Hildegarde The Arena
Depending on context, Zimbabwe can easily claim to be Siamese twins with Zambia.
It can also do the same with Mozambique and/or South Africa, and other Southern African Development Community member states.
A shared history, present circumstances and desires for a better future are some of the issues to support the argument.
Take the month of April for example, a month so symbolic for Zimbabwe; a month where there have been calls to declare it as Zimbabwe’s history month – South Africa can equally claim the same.
The Herald Editor-in-Chief Caesar Zvayi made an impassioned plea in an analytical piece (“Declare April Zim history month”), published on April 4, 2012.
April 2016 added to the landmark events Zvayi cites when politician Cde Victoria Chitepo, wife of late national hero and Zimbabwe African National Union (Zanu) chairman, died on April 8.
That same day, another freedom fighter and heroine Vivian Mwashita also passed on. Four days later, another freedom fighter and prolific writer Alexander Kanengoni passed away.
As President Emmerson Mnangagwa on Wednesday led the nation in commemorating Zimbabwe’s 38th Independence anniversary, charting new frontiers, South Africa meanwhile was holding another memorial service for struggle stalwart Dr Zola Skweyiya, who died last week as they were mourning the demise of another iconic figure and mother of the nation, Nomzamo Winnie Madikizela-Mandela.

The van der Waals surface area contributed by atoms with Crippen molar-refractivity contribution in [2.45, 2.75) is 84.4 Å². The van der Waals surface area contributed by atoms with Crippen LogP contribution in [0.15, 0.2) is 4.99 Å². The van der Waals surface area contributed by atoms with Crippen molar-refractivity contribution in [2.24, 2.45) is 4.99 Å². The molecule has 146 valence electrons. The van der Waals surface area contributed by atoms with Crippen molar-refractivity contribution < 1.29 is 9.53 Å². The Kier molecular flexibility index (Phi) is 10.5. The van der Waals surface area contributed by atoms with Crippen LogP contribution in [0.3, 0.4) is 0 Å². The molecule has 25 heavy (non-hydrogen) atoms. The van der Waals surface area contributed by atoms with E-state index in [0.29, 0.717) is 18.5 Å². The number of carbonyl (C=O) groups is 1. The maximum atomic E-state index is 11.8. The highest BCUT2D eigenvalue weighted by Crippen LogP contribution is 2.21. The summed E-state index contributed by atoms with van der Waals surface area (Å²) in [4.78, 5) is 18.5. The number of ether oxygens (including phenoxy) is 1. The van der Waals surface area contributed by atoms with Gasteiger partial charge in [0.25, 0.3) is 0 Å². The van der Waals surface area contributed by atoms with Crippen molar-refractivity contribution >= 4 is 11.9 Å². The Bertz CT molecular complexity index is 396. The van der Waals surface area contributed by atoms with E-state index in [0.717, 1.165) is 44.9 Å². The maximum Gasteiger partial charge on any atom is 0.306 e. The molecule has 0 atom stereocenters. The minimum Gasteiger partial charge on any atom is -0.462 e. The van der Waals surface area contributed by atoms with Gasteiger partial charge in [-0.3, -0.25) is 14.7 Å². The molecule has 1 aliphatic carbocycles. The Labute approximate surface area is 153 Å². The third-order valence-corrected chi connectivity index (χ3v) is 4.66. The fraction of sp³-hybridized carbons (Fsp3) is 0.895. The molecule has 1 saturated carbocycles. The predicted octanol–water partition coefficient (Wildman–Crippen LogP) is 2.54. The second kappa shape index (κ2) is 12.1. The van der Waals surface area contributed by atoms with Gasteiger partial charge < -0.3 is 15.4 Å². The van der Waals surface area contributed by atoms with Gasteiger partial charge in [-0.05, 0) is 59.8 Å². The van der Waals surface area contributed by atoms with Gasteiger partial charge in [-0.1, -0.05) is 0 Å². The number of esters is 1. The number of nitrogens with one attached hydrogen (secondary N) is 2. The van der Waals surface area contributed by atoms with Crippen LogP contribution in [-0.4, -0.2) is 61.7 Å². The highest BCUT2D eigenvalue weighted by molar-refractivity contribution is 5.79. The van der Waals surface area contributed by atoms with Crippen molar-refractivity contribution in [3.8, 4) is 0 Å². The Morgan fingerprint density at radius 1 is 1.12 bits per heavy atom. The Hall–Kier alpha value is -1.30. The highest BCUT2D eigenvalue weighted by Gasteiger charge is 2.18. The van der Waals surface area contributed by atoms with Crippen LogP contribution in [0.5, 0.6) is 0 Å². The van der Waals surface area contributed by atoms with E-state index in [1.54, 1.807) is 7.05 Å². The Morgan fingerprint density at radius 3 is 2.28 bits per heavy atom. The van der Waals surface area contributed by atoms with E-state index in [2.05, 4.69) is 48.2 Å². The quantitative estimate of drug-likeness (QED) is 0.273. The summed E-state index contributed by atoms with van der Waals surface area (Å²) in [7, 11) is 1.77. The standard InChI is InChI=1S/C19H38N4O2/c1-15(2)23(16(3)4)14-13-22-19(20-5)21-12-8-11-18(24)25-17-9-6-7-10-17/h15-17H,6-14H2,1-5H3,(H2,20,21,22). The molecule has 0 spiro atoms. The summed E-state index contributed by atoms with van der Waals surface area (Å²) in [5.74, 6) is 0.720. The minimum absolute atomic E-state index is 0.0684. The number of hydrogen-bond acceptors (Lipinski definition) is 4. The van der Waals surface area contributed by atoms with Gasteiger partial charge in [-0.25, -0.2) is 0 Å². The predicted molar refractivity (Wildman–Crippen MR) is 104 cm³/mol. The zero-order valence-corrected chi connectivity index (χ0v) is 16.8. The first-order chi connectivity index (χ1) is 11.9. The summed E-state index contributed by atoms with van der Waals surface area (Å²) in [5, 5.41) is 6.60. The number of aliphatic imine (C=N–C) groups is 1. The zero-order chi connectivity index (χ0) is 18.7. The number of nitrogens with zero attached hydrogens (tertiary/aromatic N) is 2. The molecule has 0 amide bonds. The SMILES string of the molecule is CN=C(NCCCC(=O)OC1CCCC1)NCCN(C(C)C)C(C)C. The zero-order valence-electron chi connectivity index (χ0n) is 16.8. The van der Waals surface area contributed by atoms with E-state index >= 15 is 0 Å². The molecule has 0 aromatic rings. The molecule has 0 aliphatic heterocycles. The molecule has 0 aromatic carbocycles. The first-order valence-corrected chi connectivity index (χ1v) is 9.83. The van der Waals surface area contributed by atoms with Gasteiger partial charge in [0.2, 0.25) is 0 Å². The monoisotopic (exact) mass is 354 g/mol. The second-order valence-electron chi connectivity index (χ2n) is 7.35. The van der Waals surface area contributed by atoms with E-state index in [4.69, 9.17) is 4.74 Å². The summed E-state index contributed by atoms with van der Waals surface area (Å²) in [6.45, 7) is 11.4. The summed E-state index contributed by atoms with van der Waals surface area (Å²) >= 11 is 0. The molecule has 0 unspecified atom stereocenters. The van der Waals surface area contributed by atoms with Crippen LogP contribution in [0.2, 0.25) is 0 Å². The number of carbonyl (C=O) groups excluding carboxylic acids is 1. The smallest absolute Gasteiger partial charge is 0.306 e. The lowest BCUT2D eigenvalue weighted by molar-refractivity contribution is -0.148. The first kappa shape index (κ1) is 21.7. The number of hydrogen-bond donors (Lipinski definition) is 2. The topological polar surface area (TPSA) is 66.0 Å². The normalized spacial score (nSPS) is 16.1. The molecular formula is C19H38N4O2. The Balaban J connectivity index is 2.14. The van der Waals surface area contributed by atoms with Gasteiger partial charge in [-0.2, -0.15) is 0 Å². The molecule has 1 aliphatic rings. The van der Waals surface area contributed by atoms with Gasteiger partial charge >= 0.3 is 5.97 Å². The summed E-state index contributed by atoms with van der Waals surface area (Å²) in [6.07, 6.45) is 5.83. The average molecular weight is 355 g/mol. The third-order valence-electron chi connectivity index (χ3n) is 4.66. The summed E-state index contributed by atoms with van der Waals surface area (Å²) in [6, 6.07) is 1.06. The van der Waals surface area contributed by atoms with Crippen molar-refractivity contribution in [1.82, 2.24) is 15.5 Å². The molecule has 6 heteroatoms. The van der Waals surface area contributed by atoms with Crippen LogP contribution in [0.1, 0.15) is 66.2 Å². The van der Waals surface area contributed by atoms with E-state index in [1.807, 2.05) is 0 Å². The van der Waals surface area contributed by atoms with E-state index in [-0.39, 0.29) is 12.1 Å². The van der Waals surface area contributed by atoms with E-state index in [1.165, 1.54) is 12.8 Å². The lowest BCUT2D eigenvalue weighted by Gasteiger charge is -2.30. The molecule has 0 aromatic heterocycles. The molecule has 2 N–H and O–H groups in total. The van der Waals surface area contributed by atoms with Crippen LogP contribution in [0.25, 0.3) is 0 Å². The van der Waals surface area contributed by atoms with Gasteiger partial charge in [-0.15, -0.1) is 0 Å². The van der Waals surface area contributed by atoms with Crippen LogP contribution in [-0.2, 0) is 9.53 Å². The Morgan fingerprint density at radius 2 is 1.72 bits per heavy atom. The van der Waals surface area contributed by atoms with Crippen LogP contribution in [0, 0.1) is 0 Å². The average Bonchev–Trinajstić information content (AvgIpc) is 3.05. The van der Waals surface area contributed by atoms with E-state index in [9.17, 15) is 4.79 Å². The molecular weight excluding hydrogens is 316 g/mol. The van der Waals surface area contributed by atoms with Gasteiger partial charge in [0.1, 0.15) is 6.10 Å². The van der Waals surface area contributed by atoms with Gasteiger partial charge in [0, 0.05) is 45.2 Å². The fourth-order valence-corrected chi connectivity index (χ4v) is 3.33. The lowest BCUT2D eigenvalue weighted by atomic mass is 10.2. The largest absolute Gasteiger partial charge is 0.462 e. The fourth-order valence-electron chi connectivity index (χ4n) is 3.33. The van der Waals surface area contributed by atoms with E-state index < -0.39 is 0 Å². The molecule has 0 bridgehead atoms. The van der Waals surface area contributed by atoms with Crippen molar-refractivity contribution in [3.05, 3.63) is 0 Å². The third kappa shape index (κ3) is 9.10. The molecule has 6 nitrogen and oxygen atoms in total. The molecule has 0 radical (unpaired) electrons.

The former wife to South Africa’s founding President Nelson Mandela, Madikizela-Mandela, died on April 2.
South Africa also salutes its gallant sons and daughters who died during the month of April.
Twenty-three-year-old Solomon Mahlangu, an uMkhonto we Sizwe fighter was hung by the apartheid regime on April 5, 1979, while Chris Hani, the South African Communist Party leader and uMkhonto we Sizwe chief of staff, was assassinated on April 10, 1993.
South Africans also commemorate the death of African National Congress president Oliver Tambo on April 23.
My point of departure is that a few hours after Winnie’s death after intense research on her life, part of which I knew, I wrote on my micro-blog: “Who was Nomzamo Winfred (Winnie) Madikizela-Mandela? Why did she sound so spiritual in her letters to husband Nelson Mandela?”
We define spirituality differently, but in this instance, I was referring to the Christina faith. This is a part of her personality that has received scant attention, since analysts focus on Winnie the anti-apartheid struggle stalwart and politician.
I first noted that spiritual element in a TV footage on her a few years after marrying Mandela, when she says: “I shall never lose hope. And, my people will never lose hope. In fact, we expect the work will go on.”
I had also seen Winnie on TV donning her Methodist Church of South Africa Mothers Union uniform, but being the firebrand that she was, I probably was among the hordes of people who thought she was just putting on a show.
Thereafter, I watched an interview she had with Felicia Mabuza on SABC, where she admitted that if she did not believe in God, there was no way she could go through the pain and suffering she experienced at the hands of the apartheid regime.
They were bent on breaking her — spiritually and physically – but her faith in God gave her the resolve to fight on.
Her letters to Mandela when he was incarcerated at Robben Island also reveal this hope in God.
“We were hardly a year together when history deprived me of you. I was forced to mature on my own. Your formidable shadow, which eclipsed me left me naked and exposed to the bitter world of a young ‘political widow’.
“I know this was a crown of thorns, but I also knew I said: ‘I do’, for better or worse.” (From letter she wrote Nelson Mandela on 2 /7 /70, and reproduced in her autobiography: “491 Days: Prisoner Number 1323 /69”).